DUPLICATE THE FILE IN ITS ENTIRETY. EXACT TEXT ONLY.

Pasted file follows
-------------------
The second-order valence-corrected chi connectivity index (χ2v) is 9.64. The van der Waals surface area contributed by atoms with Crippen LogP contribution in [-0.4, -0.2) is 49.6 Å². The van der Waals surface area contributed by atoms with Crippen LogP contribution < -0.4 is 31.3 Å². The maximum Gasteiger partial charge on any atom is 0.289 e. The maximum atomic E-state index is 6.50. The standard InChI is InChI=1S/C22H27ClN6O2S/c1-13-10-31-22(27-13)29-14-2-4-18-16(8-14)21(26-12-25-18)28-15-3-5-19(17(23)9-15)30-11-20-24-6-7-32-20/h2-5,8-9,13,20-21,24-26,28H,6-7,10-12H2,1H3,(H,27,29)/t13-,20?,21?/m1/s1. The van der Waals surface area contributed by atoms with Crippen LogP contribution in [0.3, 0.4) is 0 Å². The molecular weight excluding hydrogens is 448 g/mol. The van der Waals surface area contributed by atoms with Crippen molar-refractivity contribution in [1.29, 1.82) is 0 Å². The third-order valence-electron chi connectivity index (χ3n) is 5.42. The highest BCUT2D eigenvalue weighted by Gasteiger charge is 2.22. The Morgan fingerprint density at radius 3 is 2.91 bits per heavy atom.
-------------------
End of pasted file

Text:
The second-order valence-corrected chi connectivity index (χ2v) is 9.64. The van der Waals surface area contributed by atoms with Crippen LogP contribution in [-0.4, -0.2) is 49.6 Å². The van der Waals surface area contributed by atoms with Crippen LogP contribution < -0.4 is 31.3 Å². The maximum Gasteiger partial charge on any atom is 0.289 e. The maximum atomic E-state index is 6.50. The standard InChI is InChI=1S/C22H27ClN6O2S/c1-13-10-31-22(27-13)29-14-2-4-18-16(8-14)21(26-12-25-18)28-15-3-5-19(17(23)9-15)30-11-20-24-6-7-32-20/h2-5,8-9,13,20-21,24-26,28H,6-7,10-12H2,1H3,(H,27,29)/t13-,20?,21?/m1/s1. The van der Waals surface area contributed by atoms with Crippen LogP contribution in [0.3, 0.4) is 0 Å². The molecular weight excluding hydrogens is 448 g/mol. The van der Waals surface area contributed by atoms with Crippen molar-refractivity contribution in [1.29, 1.82) is 0 Å². The third-order valence-electron chi connectivity index (χ3n) is 5.42. The highest BCUT2D eigenvalue weighted by Gasteiger charge is 2.22. The Morgan fingerprint density at radius 3 is 2.91 bits per heavy atom.